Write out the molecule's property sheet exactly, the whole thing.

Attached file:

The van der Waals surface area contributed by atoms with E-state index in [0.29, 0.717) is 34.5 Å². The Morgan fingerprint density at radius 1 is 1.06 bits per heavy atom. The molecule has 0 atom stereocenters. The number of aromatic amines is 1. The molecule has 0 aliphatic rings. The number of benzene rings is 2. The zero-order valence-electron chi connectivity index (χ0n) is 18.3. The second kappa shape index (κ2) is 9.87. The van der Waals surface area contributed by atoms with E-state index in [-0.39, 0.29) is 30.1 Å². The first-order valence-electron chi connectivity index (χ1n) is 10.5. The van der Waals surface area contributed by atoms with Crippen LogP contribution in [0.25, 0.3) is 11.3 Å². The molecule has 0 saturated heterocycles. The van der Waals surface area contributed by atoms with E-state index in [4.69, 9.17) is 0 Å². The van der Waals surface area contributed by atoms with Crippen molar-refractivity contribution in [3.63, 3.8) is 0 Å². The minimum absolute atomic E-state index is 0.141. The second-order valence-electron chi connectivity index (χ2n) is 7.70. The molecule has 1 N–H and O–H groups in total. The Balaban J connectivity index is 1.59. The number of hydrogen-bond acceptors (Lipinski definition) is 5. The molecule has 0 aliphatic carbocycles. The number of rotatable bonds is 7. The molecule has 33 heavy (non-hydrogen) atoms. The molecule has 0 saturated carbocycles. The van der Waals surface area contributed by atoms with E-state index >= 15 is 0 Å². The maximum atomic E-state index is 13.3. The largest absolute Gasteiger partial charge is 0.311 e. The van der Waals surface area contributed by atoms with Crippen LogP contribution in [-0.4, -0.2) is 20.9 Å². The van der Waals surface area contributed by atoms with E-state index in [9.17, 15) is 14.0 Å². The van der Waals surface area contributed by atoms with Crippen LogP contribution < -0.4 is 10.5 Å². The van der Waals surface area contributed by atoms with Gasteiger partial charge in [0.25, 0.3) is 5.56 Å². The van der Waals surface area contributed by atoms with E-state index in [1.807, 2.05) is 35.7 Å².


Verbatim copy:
The van der Waals surface area contributed by atoms with E-state index in [0.29, 0.717) is 34.5 Å². The Morgan fingerprint density at radius 1 is 1.06 bits per heavy atom. The molecule has 0 atom stereocenters. The number of aromatic amines is 1. The molecule has 0 aliphatic rings. The number of benzene rings is 2. The zero-order valence-electron chi connectivity index (χ0n) is 18.3. The second kappa shape index (κ2) is 9.87. The van der Waals surface area contributed by atoms with E-state index in [-0.39, 0.29) is 30.1 Å². The first-order valence-electron chi connectivity index (χ1n) is 10.5. The van der Waals surface area contributed by atoms with Crippen LogP contribution in [0.25, 0.3) is 11.3 Å². The molecule has 0 saturated heterocycles. The van der Waals surface area contributed by atoms with E-state index in [4.69, 9.17) is 0 Å². The van der Waals surface area contributed by atoms with Crippen molar-refractivity contribution in [3.63, 3.8) is 0 Å². The minimum absolute atomic E-state index is 0.141. The second-order valence-electron chi connectivity index (χ2n) is 7.70. The molecule has 1 N–H and O–H groups in total. The Balaban J connectivity index is 1.59. The number of hydrogen-bond acceptors (Lipinski definition) is 5. The molecule has 0 aliphatic carbocycles. The number of rotatable bonds is 7. The molecule has 33 heavy (non-hydrogen) atoms. The molecule has 0 saturated carbocycles. The van der Waals surface area contributed by atoms with E-state index >= 15 is 0 Å². The maximum atomic E-state index is 13.3. The largest absolute Gasteiger partial charge is 0.311 e. The van der Waals surface area contributed by atoms with Crippen LogP contribution in [-0.4, -0.2) is 20.9 Å². The van der Waals surface area contributed by atoms with E-state index in [9.17, 15) is 14.0 Å². The van der Waals surface area contributed by atoms with Crippen LogP contribution < -0.4 is 10.5 Å². The van der Waals surface area contributed by atoms with Gasteiger partial charge in [0.25, 0.3) is 5.56 Å². The van der Waals surface area contributed by atoms with E-state index in [1.807, 2.05) is 35.7 Å².